Art

The Cherry Creek Arts Festival gets back to business and returns to its traditional weekend in 2022

It’s hard to be nimble when you have 150,000 people in tow, but the Cherry Creek Arts Festival has maneuvered with considerable grace over the past three years pandemic as the coronavirus upgraded its usual operations.

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The fest did what it had to in 2020, canceling its annual mega-show and sale of artist wares and channeling its energies into more-special activities, like putting together at home, art-making kits and distributing them for free to school-age kids around the region. The event may have been down, but it wasn’t out of the picture completely.

A scene from the Cherry Creek Arts Festival past, in its usual location on the Streets of Cherry Creek North.  (Provided by the Cherry Creek Arts Festival)
A scene from the Cherry Creek Arts Festival past, in its usual location on the Streets of Cherry Creek North. (Provided by the Cherry Creek Arts Festival)

And in 2021, it took the risky step of bringing the fest back, but in a scaled-down version that required complicated logistical thinking from organizers and careful planning from visitors. The fest was moved from its quaint location on the streets of Cherry Creek North to a plain and fenced-off asphalt parking lot across the street. Guests had to wear masks and make timed reservations for their visits. The art was there, for the most part, but the spirit was surely squashed.

This year, if things go as planned, it will be more like the old days, with a large slate of artists returning to show off their paintings, sculptures, jewelry and ceramics, and — if the weather cooperates, of course — big crowds returning to what has been for three decades the biggest event on the region’s visual arts calendar. The three-day fair can do as much as $4 million in sales on a good year.

The good news: The free event is moving back to its usual spot among North Cherry Creek’s shops and restaurants and, after 2021’s shuffling, resuming its traditional dates on Independence Day weekend.

There is no advance registration. Folks can wander in and about without restrictions and linger as long as they like. There will be music, plenty of food and familiar attractions like the Creation Station, which offers hands-on activities for kids.

In all, 250 artists are slated to set up booths. “Thirty are from Colorado,” fest executive director Tara Brickell pointed out in an interview this week. “And 56 will be doing it for the first time ever.”

Among the popular local names to look out for: Denver’s Sarah Bowling, known for her colorful, pillow-shaped sculptures made out of concrete; ceramicist Kazu Oba, who creates elegant, functional objects like mugs and bowls from his Lafayette studio; and Dolan Geiman, the Englewood-based artist who recycles old magazines, wood and metal into objects resembling iconic Western icons, like big horn sheep and grizzly bears.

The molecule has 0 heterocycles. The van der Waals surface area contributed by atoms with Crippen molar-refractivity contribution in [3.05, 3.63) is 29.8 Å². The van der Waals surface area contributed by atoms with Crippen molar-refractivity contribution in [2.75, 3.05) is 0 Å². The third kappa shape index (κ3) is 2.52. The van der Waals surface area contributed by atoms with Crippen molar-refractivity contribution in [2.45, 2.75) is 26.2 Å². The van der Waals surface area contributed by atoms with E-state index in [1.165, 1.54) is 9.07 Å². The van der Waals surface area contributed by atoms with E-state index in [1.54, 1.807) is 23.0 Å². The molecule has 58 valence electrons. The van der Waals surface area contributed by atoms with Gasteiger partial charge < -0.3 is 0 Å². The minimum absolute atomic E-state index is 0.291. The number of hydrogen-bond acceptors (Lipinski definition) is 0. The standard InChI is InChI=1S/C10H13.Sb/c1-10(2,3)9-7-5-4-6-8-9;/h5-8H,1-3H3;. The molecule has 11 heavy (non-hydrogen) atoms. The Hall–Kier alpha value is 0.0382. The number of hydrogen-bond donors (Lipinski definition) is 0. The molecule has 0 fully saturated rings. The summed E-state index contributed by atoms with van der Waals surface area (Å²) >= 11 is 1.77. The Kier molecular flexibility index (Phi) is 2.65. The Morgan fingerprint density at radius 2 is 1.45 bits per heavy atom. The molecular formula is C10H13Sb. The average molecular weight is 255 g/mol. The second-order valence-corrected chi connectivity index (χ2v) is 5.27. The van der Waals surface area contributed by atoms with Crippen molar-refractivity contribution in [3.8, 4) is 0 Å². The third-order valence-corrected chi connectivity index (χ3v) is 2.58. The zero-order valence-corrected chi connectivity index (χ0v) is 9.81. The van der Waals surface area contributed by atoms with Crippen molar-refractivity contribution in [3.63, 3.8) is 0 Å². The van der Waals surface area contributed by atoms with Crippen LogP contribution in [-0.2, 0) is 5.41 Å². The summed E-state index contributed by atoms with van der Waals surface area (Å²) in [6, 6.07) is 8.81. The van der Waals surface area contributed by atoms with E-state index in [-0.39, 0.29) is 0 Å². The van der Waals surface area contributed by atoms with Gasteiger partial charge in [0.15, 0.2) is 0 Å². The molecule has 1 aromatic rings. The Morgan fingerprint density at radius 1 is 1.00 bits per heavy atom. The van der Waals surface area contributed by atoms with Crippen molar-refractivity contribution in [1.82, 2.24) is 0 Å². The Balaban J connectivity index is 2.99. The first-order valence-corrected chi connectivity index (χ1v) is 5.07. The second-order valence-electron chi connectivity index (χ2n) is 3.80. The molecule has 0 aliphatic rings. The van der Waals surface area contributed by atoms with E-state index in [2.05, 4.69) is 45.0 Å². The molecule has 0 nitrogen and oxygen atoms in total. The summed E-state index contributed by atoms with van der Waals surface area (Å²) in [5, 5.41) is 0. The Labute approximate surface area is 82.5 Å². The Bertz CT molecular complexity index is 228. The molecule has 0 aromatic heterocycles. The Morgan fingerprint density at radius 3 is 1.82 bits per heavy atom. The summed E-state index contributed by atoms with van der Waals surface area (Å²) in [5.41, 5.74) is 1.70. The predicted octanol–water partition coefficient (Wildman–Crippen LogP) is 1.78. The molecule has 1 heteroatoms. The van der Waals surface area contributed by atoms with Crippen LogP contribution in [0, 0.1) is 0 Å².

With the pandemic in retreat, there will be more opportunity for interaction between the artists and prospective customers, one of the fair’s true charms. As usual, the art comes in multiple formats — there are 13 categories ranging from fiber art to photography to printmaking (and many artists crossover within those groups) — and at many price points. There are deals to be had, and this event is always a good place for folks who want to up the quality of their art collection while keeping their spending within budget.

Plus, buyers can know their purchases fund Cherry Arts, the nonprofit that produces the fest and supports year-round arts education opportunities for more than 40,000 Colorado students each year, through things like in-school workshops and a mobile art gallery.

The fest has added a few new things for its 2022 edition. For the first time, the event will feature artists from the Reach program, which provides studio space and instruction to people grappling with homelessness, addiction issues and financial hardships. Reach is based out of the Redline Art Center, which will set up a booth near Second and Fillmore.

The kid-friendly Creation Station returns in full-force to the Cherry Creek Arts Festival this year.  (Provided by the Cherry Creek Arts Festival)
The kid-friendly Creation Station returns in full-force to the Cherry Creek Arts Festival this year. (Provided by the Cherry Creek Arts Festival)

At the child-friendly Creation Station, the fest will offer “color field tactile painting” experiences, which use creative tools and techniques to provide art-making opportunities for low-vision and blind visitors. The project aims to increase awareness of disabilities and invite all kids to participate by wearing block-out sunglasses.

The fest is also hosting an evening concert on Saturday headlined by Tune-Yards, the critically acclaimed, art-pop band with five albums to its credit and which is known for injecting surprising, surreal twists and into its live performances. That concert costs $25 for general admission, $50 for VIP; tickets are available on the fest website.

But the strength of this year’s Cherry Creek Arts Festival comes down to what’s old, the crowds and the fresh air, the meandering of visitors, the endless lineup of tents with their colorful creations, and the return of a Fourth of July tradition. After so many decades, the draw of the event is now its nostalgia, really.

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